Science-fiction, save for a few hard SF novels which are too boring to even contemplate, is straight-up fantasy with just a slightly different cover.
Asking why fantasy is more popular than science-fiction is like asking why sports is more popular than football.
You're surreptitiously redefining "fantasy" as "not-realistic" instead of looking at what there actually is. SF is supposed to be realistic. Fantasy is not. Realism as a mode of literature rather presupposed that the world made sense (another Enlightenment idea) while fantasy doesn't, whereas SF does. Fantasy can be serious (not necessarily solemn, indeed the manifest nonsense is rather discordant with solemnity) but it is not pseudorealistic.
Further, the SF=fantasy hypothesis fails the acid test from real live readers. Kage Baker, Catherine Asaro, Justina Robson and Sandra Macdonald write SF/romance hybrids. Fantasy/romance hybrids are written by authors as diverse as Charlaine Harris, Sherrilyn Kenyon, Laurel K. Hamilton and Diana Gabaldon. The readers can tell the difference, and they don't like SF. You may be trying to say the difference is stylistic, but in literature style is hugely imnportant. This is true even if you don't hold to English lit cliches about what's good style.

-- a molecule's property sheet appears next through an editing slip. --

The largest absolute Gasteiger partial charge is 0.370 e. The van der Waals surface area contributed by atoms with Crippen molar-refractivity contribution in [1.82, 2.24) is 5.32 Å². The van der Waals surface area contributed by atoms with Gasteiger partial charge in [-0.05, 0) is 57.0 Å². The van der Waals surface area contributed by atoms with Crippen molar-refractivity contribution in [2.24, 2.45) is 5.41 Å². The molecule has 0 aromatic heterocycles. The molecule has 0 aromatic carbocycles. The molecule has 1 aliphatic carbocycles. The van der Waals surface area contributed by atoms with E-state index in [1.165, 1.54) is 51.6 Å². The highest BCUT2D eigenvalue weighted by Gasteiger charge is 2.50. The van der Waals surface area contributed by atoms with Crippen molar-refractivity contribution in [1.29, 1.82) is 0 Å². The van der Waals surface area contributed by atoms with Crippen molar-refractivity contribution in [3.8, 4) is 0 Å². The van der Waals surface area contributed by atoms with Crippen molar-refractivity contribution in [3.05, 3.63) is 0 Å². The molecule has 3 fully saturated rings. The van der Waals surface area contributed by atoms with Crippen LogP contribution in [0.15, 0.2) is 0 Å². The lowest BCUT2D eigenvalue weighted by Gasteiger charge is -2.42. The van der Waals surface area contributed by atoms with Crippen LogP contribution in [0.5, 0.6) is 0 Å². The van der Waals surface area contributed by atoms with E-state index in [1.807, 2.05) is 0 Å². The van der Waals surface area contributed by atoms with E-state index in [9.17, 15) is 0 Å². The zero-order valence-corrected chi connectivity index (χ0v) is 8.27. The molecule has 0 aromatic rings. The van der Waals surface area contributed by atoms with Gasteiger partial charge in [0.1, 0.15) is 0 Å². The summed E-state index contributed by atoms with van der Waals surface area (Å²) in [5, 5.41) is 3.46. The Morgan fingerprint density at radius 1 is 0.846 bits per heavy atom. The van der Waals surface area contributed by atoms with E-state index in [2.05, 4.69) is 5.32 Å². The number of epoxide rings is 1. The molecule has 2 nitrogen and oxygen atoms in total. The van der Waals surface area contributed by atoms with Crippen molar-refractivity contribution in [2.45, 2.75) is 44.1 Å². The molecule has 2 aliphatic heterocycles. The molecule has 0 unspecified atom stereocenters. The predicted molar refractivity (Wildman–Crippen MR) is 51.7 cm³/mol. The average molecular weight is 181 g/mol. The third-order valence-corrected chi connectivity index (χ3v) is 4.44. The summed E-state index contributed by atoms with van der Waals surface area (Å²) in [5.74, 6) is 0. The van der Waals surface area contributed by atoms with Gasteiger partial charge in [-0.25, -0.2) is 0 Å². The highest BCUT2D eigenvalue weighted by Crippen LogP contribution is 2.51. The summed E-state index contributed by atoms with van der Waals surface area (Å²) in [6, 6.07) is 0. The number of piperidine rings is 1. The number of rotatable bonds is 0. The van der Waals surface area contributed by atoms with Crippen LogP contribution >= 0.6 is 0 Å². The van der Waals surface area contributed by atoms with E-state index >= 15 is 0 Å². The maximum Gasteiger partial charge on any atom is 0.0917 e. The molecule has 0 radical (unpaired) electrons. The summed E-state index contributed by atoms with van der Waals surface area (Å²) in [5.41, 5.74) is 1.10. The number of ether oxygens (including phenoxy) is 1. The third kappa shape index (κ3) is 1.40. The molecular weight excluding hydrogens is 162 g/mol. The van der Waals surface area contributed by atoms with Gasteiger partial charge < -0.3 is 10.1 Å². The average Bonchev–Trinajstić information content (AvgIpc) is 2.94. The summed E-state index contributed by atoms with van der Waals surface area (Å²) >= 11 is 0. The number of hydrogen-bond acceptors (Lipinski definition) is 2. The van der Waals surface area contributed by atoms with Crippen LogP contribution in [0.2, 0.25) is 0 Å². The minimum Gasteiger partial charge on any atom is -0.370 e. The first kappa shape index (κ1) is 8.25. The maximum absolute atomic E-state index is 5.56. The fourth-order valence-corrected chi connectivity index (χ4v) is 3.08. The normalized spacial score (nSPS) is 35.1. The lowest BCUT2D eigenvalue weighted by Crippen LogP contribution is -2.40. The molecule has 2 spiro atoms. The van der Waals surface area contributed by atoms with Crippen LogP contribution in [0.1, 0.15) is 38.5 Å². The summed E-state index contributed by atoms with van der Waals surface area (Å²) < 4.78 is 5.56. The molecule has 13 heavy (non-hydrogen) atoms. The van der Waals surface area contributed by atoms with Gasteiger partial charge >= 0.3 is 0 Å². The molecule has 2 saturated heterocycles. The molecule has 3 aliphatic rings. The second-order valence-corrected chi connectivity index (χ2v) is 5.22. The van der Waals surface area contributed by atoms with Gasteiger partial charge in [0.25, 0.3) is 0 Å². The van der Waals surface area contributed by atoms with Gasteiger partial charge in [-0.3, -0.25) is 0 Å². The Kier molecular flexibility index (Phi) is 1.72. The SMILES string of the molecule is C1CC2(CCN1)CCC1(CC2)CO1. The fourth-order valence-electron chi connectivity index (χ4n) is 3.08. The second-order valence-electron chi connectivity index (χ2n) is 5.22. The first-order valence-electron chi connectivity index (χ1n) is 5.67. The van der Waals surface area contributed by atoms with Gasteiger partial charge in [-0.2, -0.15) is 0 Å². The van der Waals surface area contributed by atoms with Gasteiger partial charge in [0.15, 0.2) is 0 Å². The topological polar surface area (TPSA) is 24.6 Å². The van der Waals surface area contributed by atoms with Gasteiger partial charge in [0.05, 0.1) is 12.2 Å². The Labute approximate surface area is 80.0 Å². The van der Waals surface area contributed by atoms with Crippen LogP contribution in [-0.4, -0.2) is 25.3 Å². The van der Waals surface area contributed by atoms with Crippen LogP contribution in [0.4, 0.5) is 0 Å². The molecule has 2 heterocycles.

PS So-called hard SF can be quite fascinating if you've ever taken an interest in the world around you. Not one hard SF novel is a textbook.